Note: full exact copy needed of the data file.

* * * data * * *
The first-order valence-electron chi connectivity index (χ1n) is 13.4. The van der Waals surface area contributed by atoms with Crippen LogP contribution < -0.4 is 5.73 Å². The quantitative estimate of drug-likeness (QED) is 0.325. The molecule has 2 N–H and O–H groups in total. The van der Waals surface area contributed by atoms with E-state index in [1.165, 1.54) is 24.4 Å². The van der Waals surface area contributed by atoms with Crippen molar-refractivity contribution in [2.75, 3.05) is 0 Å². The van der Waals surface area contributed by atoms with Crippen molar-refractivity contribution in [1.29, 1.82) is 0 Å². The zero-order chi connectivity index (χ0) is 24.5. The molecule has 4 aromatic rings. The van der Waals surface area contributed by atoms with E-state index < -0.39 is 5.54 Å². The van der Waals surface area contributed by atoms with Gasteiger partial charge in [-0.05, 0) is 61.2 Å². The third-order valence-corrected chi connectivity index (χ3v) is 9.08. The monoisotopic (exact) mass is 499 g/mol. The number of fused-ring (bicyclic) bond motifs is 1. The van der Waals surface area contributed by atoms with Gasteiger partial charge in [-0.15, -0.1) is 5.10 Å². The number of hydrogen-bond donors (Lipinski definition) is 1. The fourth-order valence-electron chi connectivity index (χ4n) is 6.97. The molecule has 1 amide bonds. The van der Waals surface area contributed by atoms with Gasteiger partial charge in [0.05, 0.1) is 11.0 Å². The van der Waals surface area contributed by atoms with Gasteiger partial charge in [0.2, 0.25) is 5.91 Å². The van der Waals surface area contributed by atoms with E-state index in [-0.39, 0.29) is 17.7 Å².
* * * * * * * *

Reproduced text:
The first-order valence-electron chi connectivity index (χ1n) is 13.4. The van der Waals surface area contributed by atoms with Crippen LogP contribution < -0.4 is 5.73 Å². The quantitative estimate of drug-likeness (QED) is 0.325. The molecule has 2 N–H and O–H groups in total. The van der Waals surface area contributed by atoms with E-state index in [1.165, 1.54) is 24.4 Å². The van der Waals surface area contributed by atoms with Crippen molar-refractivity contribution in [2.75, 3.05) is 0 Å². The van der Waals surface area contributed by atoms with Crippen molar-refractivity contribution in [1.29, 1.82) is 0 Å². The zero-order chi connectivity index (χ0) is 24.5. The molecule has 4 aromatic rings. The van der Waals surface area contributed by atoms with E-state index < -0.39 is 5.54 Å². The van der Waals surface area contributed by atoms with Gasteiger partial charge in [-0.05, 0) is 61.2 Å². The third-order valence-corrected chi connectivity index (χ3v) is 9.08. The monoisotopic (exact) mass is 499 g/mol. The number of fused-ring (bicyclic) bond motifs is 1. The van der Waals surface area contributed by atoms with Gasteiger partial charge in [-0.15, -0.1) is 5.10 Å². The number of hydrogen-bond donors (Lipinski definition) is 1. The fourth-order valence-electron chi connectivity index (χ4n) is 6.97. The molecule has 1 amide bonds. The van der Waals surface area contributed by atoms with Gasteiger partial charge in [0.05, 0.1) is 11.0 Å². The van der Waals surface area contributed by atoms with Gasteiger partial charge in [0.2, 0.25) is 5.91 Å². The van der Waals surface area contributed by atoms with E-state index in [-0.39, 0.29) is 17.7 Å².